Elwah Wins Stake at Long Odds: H. G. Bedwells Mare Has a Bit of Racing Luck in Anne Arundel Selling Stakes at Laurel, Daily Racing Form, 1914-10-21


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ELWAH WINS STAKE AT LONG ODDS. H. G. Bedwclls Marc Has a Bit of Racing- Luck in Anno Arundel Selling Stakes at Laurel. Baltimore, Mil., October 20. IL G. Bedwells El wall won the Anne Arundel Selling Stakes at Laurel Park this afternoon from probably the h-mt field of selling platers that has started during the meeting. Her victory was a surprise and the race was crowded with incidents. To begin with. El-wah paid the big price of more than 50 to 1 in the niutuels. Behind her- were the two strong choices, Amalfi and G. M. Miller. The start, which was one of Mars Cassidys worst efforts, followed a three-furloug runaway by Executor, which threw liis jockey at the iost. After a delay of twelve minutes Cassidy sent the field off to a straggling getaway, witii Uncle Mun standing and Tactics as good as left. Elwah was favored by the break and McTaggart took advatage of it by quickly rushing Elwah into a good lead. On the backstretch Water Lady got on even terms with the Iledwcll mare, only to drop back in approaching the far turn, where G. M. Miller moved iuto second place and Amalli and Little Nearer also moved up. Polly II. was many lengths back. McTaggart kept Elwah on the rail in turning for home, while Amalli and G. M. Miller went wide. Polly H. meantime closed ground, and was wearing the leaders down. McTaggart, shaking his whip at Elwah. kept ner going and she easily withstood the detecmined challenge of Amalfi. The latter momentarily appeared dangerous, then dropped back and" was beaten a head for second place by Polly H. G. M. Miller quit badly right at the end. Sam Louis and trainer J. G. Wagnon have parted company. Louis has turned his horses over to W. A. Rurttschell, who will handle them in the future. They will probably be shipped from here to Charleston and then to Cuba. Warlock will be schooled through the field this winter and raced in steeplechases next season. He is a colt of splendid conformation and should make a successful steeplechaser provided he takes kindly to jumping. His owner, Thomas Clyde, owned one of the best junipers in Ireland a few seasons back. Joseph Edwards has been engaged to train the horses that R. B. Steele is gathering together for a winter campaign on southern tracks. Jockey R. Snilling struck his head against a piece of iron in the jockeys room while skylarking with some of the other boys this morning and was forced to cancel his engagements during the afternon. He will be back In the saddle again tomorrow. Billy Myers, whose last, position on the .turf was-as track superintendent "at-the" old Fair "Grounds course at New Orleans, was a visitor at Laurel this afternoon. He has grown quite stout in the last few years. He is here visiting S. C. Hildreth and will remain for a week or ten days. Charles Lansdale, who is interested in the new courso now being constructed by II. D. Brown at Marianao, Cuba, arrived from Cincinnati yesterdav. He will leave for Cuba shortly and predicts that the meeting there this winter will be a great success. Mr. Lansdale was for a number of years interested in a tobacco plantation in Cuba and is conversant with conditions on the island. M. F. "Sheedy reports that several .owners have arranged to turn out part of their horses at his farm in New Jersey. W. R. Mizell will send two. A. G. Blakeley one and J. R. Marquette, Jr., will send there eight broodmares. John McGraw, manager of the New York Giants, while on his way to Laurel Park from Baltimore this afternoon, came up to a big seven passenger touring car that had been wrecked. The machine was demolished and the seven passengers were lying in various iwsitions and conditions. McGraw, who was accompanied by George Reardon, immediately went to the assistance of the injured automobil-ists and, bundling all into Ills car, drove them into Laurel, where they were attended by physicians. All were seriously injured, but none fatally. The owner of the car said lie was on his way to Norfolk, Va., whence he was to go to Florida for the winter. Mud Sill was bid up from 00 to ,000 and sold to A. L. Aste, whose Goldy finished second.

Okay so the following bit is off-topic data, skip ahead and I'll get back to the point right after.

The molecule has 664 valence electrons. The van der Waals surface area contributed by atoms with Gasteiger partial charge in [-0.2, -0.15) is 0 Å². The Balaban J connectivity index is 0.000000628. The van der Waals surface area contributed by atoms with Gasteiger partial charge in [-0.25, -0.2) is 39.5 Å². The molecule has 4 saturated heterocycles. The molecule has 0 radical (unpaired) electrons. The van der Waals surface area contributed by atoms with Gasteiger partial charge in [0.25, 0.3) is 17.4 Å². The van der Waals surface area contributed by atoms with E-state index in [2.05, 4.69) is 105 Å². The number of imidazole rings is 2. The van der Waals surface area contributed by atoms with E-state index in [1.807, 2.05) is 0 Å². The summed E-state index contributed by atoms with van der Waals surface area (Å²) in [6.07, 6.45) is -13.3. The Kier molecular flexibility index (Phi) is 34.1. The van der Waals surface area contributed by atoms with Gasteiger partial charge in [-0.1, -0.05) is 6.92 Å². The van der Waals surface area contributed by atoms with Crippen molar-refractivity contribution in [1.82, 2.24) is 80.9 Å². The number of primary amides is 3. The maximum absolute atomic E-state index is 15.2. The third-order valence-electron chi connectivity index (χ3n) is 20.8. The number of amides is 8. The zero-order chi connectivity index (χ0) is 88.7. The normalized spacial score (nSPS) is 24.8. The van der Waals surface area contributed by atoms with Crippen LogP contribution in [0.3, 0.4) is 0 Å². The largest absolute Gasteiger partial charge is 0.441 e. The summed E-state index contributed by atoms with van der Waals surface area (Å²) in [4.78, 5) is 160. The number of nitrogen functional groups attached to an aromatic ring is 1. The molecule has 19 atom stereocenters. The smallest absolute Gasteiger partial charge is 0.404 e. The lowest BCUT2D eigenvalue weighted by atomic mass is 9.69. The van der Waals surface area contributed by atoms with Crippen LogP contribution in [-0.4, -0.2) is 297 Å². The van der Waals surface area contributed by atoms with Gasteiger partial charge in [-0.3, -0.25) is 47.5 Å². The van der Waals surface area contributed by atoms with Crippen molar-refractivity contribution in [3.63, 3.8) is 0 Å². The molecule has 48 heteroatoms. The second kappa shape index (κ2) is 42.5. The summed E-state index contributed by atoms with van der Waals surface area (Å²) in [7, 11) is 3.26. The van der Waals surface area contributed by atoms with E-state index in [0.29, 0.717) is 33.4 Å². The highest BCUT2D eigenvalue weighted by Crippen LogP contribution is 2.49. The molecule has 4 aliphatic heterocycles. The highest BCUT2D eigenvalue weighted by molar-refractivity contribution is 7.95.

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Library of Congress Record: https://lccn.loc.gov/unk82075800